Taken From ’98 and ’48: The Modern Revolutionary History and Literature of Ireland by John Savage, originally published 1856.
The letters written during his residence in Washington, a couple of which I give, exhibit his good, thoughtful nature, and show some of those finer – because private – feelings, by the aid of which one may estimate him. The following familiar epistle was in reference to the death of Dr. F. B. Ryan, a mutual friend, and whose professional and other attentions to his family and mine fully justified the tone in which he wrote.
WASHINGTON D.C., Sept. 18, 1853.
MY DEAR JACK:
The news of Ryan’s death which you sent me, has shocked me greatly. He was, indeed, a kind-hearted, noble fellow, and I am deeply sorry for him. We both have lost a true friend, and to Brenan the loss is that of a brother. If Joe thinks well of a monument or stone for him, let me know at once. I wish, however, we could do something for his unhappy wife. But I am unable to suggest anything here. If you hear of any thing being done by his friends, let me know at once. My poor wife, too, has been miserably ill since I left – Good God! What a desolation her loss would make.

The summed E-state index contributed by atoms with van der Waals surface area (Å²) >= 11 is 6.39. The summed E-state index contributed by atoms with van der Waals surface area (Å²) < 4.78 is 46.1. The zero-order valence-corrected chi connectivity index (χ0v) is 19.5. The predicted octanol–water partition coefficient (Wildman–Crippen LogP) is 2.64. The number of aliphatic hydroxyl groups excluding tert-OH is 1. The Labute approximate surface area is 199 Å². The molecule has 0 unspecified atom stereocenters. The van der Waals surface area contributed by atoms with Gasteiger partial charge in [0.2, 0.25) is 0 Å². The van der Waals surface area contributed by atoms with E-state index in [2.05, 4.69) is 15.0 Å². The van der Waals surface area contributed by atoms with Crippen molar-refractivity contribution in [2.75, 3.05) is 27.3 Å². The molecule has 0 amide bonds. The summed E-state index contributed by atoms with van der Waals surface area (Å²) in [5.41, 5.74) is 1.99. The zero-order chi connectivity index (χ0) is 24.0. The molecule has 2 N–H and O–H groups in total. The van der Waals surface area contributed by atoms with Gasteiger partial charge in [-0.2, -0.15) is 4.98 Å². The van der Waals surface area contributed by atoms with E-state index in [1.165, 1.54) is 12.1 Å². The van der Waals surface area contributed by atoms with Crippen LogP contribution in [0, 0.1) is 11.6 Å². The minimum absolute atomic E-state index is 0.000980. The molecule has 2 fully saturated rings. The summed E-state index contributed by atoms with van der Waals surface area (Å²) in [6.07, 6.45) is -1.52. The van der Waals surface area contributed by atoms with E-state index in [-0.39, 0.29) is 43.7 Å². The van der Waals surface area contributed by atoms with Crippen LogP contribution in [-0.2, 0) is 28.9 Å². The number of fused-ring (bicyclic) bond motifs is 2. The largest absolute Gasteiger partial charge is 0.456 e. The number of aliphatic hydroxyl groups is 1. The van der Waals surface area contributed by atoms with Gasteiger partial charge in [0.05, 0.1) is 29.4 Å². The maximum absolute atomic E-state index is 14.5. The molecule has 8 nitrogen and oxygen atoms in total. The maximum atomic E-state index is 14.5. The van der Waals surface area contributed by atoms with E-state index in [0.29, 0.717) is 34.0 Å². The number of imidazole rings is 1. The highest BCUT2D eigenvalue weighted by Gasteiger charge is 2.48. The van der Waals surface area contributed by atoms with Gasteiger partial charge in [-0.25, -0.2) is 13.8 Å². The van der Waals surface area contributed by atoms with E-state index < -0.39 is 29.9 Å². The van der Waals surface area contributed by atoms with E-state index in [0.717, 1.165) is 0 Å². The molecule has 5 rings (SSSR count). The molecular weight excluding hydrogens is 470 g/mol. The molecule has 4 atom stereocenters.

I have not yet seen the President, but am waiting for the moment. I predicate nothing on good fortune, and do not shun the worst. I am much obliged to you for your note. Love to Meagher.